The left lost the discussion of ideas decades ago. They cannot tell the truth about their ideas and they cannot defend what they say be it either the truth or their propaganda, so they must instead stop the discussion. They do this by shutting up the other side and accusing them of all manner of social crimes (racism, sexism, capitalism, etc.) and yelling over them if they try to speak. Percussion wins all arguments.

  • jimc5499

    A long time ago I took a Psych class in college. We discussed a thing called "Transference" where a person or group accuses another person or group of doing certain things that the accusing person or group are actually doing. This is about the best example of it that I have ever seen.

  • Agammamon

    Someone's getting taken off the alumni get together list. But not the 'beg for donations from alumni' list, of course.

  • jdt

    This is where I had to stop reading:

    If conservative arguments were strong, they would be convincing, and if they were convincing, they would not meet political opposition. If conservative arguments were strong, they would stand without desperate appeals to the idea of “free speech.”

    Wow

  • joe

    Reminds me of 1992 when Hillary was stating on the campaign trail - that Bills administration would be the most honest and transparent in history

  • DanSmith

    Ryan may be a philosophy major but his minor seems to be Critical Theory. I imagine his dorm room has posters of Marx, Lenin and Che.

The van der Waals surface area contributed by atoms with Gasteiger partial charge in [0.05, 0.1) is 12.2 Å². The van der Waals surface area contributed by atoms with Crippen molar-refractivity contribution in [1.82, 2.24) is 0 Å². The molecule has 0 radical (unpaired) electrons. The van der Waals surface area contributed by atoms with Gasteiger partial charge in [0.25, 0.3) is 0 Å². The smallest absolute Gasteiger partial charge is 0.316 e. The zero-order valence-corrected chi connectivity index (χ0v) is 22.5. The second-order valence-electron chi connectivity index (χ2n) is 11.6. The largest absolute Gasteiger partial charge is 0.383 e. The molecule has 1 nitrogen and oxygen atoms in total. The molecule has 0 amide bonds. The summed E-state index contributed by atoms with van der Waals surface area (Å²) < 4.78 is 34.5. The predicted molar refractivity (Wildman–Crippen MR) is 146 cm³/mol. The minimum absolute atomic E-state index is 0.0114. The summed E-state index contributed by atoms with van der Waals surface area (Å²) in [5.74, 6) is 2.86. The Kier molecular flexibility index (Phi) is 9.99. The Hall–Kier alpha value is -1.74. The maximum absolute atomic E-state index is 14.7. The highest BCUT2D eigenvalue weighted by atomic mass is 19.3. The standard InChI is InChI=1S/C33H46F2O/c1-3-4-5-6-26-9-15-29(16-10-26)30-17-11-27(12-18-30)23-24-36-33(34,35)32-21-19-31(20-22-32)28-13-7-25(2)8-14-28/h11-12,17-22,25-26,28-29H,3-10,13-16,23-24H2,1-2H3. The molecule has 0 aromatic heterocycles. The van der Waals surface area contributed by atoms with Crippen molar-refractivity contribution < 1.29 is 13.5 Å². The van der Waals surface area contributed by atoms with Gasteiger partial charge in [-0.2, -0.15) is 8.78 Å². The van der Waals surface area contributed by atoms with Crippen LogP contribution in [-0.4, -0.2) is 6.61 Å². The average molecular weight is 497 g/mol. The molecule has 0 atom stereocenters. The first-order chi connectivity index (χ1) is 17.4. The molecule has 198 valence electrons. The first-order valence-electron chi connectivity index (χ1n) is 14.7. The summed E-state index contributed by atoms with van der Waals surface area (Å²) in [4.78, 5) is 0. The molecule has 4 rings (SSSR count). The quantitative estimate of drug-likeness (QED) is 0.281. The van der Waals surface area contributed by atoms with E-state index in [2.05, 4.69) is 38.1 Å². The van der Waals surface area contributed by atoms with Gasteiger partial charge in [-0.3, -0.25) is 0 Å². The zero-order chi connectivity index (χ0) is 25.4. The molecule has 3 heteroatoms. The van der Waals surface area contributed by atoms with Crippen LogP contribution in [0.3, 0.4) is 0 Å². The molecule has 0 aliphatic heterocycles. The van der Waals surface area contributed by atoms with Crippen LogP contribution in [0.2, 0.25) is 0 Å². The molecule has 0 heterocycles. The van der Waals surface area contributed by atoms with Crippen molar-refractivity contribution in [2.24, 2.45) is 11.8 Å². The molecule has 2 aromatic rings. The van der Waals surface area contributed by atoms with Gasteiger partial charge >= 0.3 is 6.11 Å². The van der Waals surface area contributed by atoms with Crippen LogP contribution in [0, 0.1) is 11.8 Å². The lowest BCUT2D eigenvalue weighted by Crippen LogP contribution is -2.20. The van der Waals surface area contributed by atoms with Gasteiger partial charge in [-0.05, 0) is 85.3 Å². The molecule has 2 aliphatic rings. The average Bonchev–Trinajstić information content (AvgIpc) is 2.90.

• CC

    ^This

  • CC

    But of course without free speech one can never be exposed to conservative arguments, which is what they want.

  • This argument, if taken literally, leads to the following postulate:

    "Any argument that meets opposition is automatically weak and flawed and wrong."

    How in the f--k does a kid like this get into Princeton???

  • me

    The regressive argument re: free speech appears to be that anything that is different from the tribal opinion is fake news and that fake news outlets should be losing their licenses, I am not convinced that's any better.

  • Zachriel

    Coyote: I say "sort of" because I thought the thinking and logic of the article was pretty muddled, so much so that I am not even totally sure what point they are trying to make, exactly, though it clearly is meant as a critique of Conservatives defending free speech.

    The essay is a bit muddled, but not indecipherable. The key is that opposition may include "disinvitations, protests, and boycotts", and that conservative calls for free speech often attempts to preclude these valid forms of opposition.

  • ErikTheRed

    Well, clearly your CIS-white brain cannot comprehend the philosophical juggernaut that is modern Princetonian thought. /sarc

  • Matthew Slyfield

    "What gives you confidence, vs. the evidence of all history, that you can do so today with good results?"

    Hubris.

  • Steve

    +1

  • Scott Robinson

    Probably wrote a similar essay.

  • rxc

    "What gives you confidence, vs. the evidence of all history, that you can do so today with good results?"

    The same logic that says that socialism is certain to work, because the theory says so, in spite of 160 years of failure, in all cultures, at all scales, across societies with all sorts of different cultures and resources.

    "We will do it right next time, or else."

  • Pave Low John

    "Because, shut up, you homophobic fascist."

    I wish I could say that the sentence I wrote was just snarky hyperbole, but that really is the retort you receive when debating some people these days (especially on college campuses). I'm old enough to remember when liberals were at least the side that seemed to value intelligence and witty banter. Not anymore.....

  • Pave Low John

    To quote Pauli, that sad excuse for an essay isn't right; it's not even wrong. That's how bad progressive thought is these days, it doesn't even rise to the level of reaching the wrong conclusions....